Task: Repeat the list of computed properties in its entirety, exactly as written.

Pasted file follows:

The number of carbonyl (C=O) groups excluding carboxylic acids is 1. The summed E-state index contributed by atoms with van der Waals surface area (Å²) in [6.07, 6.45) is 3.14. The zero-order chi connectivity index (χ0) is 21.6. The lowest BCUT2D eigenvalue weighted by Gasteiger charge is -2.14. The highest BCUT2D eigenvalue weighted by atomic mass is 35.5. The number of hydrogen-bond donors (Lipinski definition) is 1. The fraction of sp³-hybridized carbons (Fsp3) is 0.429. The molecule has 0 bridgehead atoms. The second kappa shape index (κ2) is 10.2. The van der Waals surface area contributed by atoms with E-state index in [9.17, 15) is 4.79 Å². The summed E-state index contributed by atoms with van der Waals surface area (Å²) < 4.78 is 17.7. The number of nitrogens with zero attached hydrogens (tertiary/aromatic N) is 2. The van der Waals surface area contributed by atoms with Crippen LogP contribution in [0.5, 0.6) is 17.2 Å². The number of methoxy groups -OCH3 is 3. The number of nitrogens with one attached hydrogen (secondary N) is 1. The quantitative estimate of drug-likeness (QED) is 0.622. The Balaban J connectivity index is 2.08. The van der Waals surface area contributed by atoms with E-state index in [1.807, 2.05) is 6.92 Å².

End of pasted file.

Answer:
The number of carbonyl (C=O) groups excluding carboxylic acids is 1. The summed E-state index contributed by atoms with van der Waals surface area (Å²) in [6.07, 6.45) is 3.14. The zero-order chi connectivity index (χ0) is 21.6. The lowest BCUT2D eigenvalue weighted by Gasteiger charge is -2.14. The highest BCUT2D eigenvalue weighted by atomic mass is 35.5. The number of hydrogen-bond donors (Lipinski definition) is 1. The fraction of sp³-hybridized carbons (Fsp3) is 0.429. The molecule has 0 bridgehead atoms. The second kappa shape index (κ2) is 10.2. The van der Waals surface area contributed by atoms with E-state index in [9.17, 15) is 4.79 Å². The summed E-state index contributed by atoms with van der Waals surface area (Å²) < 4.78 is 17.7. The number of nitrogens with zero attached hydrogens (tertiary/aromatic N) is 2. The van der Waals surface area contributed by atoms with Crippen LogP contribution in [0.5, 0.6) is 17.2 Å². The number of methoxy groups -OCH3 is 3. The number of nitrogens with one attached hydrogen (secondary N) is 1. The quantitative estimate of drug-likeness (QED) is 0.622. The Balaban J connectivity index is 2.08. The van der Waals surface area contributed by atoms with E-state index in [1.807, 2.05) is 6.92 Å².